Earlier this year, “Jeopardy” host Alex Trebek was diagnosed with stage 4 pancreatic cancer. After his initial treatment, the cancer aggressively reappeared. Now he says he’s come to terms with the fact that the five-year survival rate is around 10%.

Risk factors include smoking; obesity; diabetes; pancreatitis; cirrhosis or hepatitis B; toxic chemical exposure; a family history; and chronic infection with H. pylori. Clearly, you want to avoid pancreatic cancer. Maybe you can! A 2016 study found that a daily aspirin regimen may reduce your chance of developing it by 50%. But does that mean folks at risk for pancreatic cancer should take a daily aspirin?

It depends on a couple of things, like your heart health and the fact that, in addition to pancreatic cancer, aspirin helps prevent 11 other cancers, including cancers of the colon and breast. The new heart attack prevention guidelines for daily aspirin (81 mg) help balance the risk of internal bleeding or ulcers with aspirin’s far-reaching benefits.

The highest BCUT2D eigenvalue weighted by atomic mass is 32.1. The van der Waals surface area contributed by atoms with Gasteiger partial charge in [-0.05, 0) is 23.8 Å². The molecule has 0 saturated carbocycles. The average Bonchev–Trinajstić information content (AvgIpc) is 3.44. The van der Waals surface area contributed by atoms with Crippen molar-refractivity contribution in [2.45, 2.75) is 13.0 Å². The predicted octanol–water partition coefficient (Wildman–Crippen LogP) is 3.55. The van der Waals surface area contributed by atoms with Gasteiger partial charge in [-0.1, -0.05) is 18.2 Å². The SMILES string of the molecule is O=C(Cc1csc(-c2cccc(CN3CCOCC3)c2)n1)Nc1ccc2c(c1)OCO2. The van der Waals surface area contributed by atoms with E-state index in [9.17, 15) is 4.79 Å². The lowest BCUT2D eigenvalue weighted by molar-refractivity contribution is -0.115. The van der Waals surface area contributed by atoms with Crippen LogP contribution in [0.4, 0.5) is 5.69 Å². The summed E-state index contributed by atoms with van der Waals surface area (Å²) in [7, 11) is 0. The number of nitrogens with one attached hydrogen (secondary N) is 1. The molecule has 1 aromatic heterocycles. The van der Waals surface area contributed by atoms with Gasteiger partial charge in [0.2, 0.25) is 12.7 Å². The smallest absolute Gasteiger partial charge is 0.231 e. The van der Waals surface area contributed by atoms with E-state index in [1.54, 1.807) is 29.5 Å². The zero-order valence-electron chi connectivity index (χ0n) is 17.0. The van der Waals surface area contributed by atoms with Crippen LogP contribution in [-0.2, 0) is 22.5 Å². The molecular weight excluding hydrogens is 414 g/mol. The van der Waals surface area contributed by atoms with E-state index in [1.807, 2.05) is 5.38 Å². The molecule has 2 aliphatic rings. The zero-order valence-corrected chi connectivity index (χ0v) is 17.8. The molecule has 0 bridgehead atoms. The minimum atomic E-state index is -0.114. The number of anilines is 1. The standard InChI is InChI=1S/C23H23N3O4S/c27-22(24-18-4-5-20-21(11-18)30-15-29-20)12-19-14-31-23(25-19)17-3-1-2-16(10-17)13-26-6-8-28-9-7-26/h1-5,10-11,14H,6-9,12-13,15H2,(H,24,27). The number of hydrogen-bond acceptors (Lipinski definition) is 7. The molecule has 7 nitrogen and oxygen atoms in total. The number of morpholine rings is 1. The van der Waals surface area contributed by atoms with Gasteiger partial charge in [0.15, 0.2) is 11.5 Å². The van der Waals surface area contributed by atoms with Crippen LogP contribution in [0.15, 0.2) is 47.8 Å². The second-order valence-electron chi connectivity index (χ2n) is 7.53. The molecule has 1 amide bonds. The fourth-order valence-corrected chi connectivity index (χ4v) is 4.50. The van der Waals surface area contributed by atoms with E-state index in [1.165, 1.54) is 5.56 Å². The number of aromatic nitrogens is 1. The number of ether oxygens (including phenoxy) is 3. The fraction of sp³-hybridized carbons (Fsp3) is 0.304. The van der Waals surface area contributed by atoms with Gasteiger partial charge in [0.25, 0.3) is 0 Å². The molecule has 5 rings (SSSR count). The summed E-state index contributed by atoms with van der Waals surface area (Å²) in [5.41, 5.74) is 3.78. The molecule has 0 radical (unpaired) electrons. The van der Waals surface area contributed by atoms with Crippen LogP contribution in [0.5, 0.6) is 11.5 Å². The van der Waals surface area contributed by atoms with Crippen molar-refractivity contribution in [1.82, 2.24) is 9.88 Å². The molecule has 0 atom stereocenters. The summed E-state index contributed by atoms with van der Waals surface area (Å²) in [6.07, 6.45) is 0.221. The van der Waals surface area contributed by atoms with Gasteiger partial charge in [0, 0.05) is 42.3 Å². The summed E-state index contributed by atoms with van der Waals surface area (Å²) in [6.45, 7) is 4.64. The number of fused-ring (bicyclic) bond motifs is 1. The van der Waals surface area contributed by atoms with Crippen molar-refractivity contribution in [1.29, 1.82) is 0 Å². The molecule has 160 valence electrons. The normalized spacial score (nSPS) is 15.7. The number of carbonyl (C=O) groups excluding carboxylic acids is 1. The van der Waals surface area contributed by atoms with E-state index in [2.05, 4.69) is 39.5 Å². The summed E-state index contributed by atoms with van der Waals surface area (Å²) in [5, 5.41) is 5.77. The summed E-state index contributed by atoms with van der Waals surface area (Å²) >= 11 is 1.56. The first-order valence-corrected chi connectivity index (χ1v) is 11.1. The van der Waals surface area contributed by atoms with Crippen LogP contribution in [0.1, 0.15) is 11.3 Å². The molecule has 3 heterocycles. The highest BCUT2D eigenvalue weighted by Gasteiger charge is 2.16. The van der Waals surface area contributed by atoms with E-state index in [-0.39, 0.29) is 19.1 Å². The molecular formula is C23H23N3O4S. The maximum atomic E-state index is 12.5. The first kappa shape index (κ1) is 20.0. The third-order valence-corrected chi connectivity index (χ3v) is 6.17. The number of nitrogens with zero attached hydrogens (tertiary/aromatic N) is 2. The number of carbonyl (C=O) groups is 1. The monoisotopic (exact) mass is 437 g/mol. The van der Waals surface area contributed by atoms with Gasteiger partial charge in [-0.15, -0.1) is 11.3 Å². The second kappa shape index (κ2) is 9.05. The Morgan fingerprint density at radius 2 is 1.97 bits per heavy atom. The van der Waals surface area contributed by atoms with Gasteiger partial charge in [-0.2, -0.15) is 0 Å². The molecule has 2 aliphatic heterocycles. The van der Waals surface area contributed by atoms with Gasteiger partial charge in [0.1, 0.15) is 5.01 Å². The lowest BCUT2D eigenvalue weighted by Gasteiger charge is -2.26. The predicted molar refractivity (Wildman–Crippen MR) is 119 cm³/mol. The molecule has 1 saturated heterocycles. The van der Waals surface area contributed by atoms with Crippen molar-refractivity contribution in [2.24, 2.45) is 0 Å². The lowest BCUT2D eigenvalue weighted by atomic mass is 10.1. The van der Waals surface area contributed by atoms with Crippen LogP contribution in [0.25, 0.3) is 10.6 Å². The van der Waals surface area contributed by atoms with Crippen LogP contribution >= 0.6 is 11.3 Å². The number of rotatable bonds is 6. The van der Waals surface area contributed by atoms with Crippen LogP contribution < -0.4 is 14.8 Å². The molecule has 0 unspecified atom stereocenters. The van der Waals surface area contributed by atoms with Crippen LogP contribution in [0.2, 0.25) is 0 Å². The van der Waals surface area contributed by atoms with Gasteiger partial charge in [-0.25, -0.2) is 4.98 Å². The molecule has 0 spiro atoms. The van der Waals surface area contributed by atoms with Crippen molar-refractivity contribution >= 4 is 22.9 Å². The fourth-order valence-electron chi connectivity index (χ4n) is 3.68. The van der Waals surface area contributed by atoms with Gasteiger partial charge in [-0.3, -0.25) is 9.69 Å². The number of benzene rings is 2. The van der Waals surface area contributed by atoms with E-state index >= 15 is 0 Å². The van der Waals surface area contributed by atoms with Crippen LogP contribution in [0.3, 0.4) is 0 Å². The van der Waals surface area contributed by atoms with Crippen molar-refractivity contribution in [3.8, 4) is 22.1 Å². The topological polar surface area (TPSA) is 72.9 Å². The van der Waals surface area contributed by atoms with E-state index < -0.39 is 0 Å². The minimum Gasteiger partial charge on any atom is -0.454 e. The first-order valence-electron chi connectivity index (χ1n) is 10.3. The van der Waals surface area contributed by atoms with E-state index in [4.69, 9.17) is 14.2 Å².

If you’ve had a heart attack, take aspirin as prescribed — always with half a glass of warm water before and after. For those 50-59 with a 10-year risk of more than 10% for developing cardiovascular disease, the U.S. Preventive Services Task Force recommends daily aspirin. Check your risk at www.cvriskcalculator.com.

If you’ve never had a heart attack and don’t have risk factors, or are over 70 and never had a heart attack, you can skip the daily aspirin, unless you’re concerned about cancer. Then talk to your doc about taking low-dose aspirin. Dr. Mike says twice a day, if you’re a reliable pill taker.

Mehmet Oz, M.D. is host of “The Dr. Oz Show,” and Mike Roizen, M.D. is Chief Wellness Officer and Chair of Wellness Institute at Cleveland Clinic. To live your healthiest, tune into “The Dr. Oz Show” or visit www.sharecare.com.

© 2019 Michael Roizen, M.D. and Mehmet Oz, M.D.

Distributed by King Features Syndicate, Inc.

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